Why am I so entranced by what others see as a hard slog, even at the peak of pressure and stress, here around the world in Taiwan? Here’s a glance at my schedule – I think it can explain why.
I set my alarm for 7AM. I pack my things and step out into the sunny streets and stumble my way down the sidewalks to class. If there’s time before starting, I buy breakfast at a food truck (anything from onion pancakes to fruit sandwiches) and eat it on the way.
One on one class starts and I’m paired with a teacher for fifty minutes of sight reading and discussing an article, reviewing homework or tests, and preparing presentations.
Then there’s an hour of break time. I usually spend it on homework, but sometimes use it to get a packaged lunch, run errands, meet teachers, or practice playing music on the roof of the building.
Next, our first large class: nine of us in the 300 level, plus a leading teacher, and others observing. We take a dictation test, and then discuss the new chapter’s content and grammar. An hour later, we switch to “second large class,” – drilling and practice.
Lunch break – we hustle out to a street nearby, lined with shops and restaurants. I usually get a small box of fresh mango and pineapple along with a small lunchbox, and take it back to campus.
Then – discussion class, where just three of us talk over a current affairs topic, and every three days hold a role-play debate. Another hour break, and we reconvene for a special class, depending on the day of the week – culture class, meetings with our resident director, or time set aside for language partners. The evening is free, but assignments and homework take most of its time, amid the hot, bustling city of Tainan. On Tuesdays I go to a language exchange and meet people from all over the world who have come to Tainan with an interest in sharing their culture and experiences.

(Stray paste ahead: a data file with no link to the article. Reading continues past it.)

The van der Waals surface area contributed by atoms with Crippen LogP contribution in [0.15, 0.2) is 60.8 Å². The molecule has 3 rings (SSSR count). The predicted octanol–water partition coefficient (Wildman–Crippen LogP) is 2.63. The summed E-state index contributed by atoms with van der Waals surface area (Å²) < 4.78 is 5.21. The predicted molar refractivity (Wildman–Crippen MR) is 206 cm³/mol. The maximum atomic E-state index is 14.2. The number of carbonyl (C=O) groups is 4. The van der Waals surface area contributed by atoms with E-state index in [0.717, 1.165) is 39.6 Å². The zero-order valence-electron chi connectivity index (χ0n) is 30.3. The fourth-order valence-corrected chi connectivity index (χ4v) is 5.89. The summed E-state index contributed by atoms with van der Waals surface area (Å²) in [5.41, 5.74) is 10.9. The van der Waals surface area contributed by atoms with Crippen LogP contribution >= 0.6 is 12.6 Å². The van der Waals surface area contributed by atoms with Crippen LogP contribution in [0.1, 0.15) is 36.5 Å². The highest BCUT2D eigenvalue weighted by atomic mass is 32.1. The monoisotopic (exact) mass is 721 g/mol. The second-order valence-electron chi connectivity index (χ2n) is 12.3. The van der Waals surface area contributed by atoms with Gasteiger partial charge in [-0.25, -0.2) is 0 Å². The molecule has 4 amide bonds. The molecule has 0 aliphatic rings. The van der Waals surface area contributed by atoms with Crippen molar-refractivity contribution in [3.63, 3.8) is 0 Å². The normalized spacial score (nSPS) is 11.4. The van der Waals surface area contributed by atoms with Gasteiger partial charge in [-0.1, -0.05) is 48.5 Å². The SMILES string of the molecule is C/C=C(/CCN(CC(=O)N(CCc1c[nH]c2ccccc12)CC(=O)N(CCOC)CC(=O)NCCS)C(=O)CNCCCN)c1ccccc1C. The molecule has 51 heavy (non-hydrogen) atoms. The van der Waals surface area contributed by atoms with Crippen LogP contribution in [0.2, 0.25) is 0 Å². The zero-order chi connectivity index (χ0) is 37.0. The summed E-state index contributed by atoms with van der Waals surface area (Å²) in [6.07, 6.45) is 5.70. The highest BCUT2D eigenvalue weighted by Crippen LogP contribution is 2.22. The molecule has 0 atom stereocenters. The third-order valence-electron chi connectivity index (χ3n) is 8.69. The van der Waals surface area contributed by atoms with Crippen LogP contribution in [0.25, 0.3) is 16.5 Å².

I never spend a weekend at home. I travel almost to the other end of the island to climb Alpine mountains, explore Taipei, or go with friends to stay at a Taiwanese host family’s house. I never need to worry about transport or security – Taiwan is convenient, safe, and friendly. I can eat a new kind of food every day (American, Chinese, Japanese, Taiwanese, Vietnamese, Mexican, German, Italian – all available) – or the same kind, from a new vendor. No moment is wasted, waiting for something to happen – if it’s not happening, I can go out and make it happen. If I want, I can ignore everything about my life before and after the program, and live purely here, now.
Though it’s the second time for me, it all feels just as new as the first day.
But for the lack of cameras, it feels like it could be part of a film. Nobody’s daily life could possibly be this packed, this intense, this interesting, in such a unique place.
And yet, for me, it is, so that even sleep deprived, overloaded with assignments, speaking a new language, living with new people, I savor the stress, and I enjoy everything that happens here.
By: Greg Laslo
Program: Taiwan Intensive Summer Language Program
Term: Summer 2018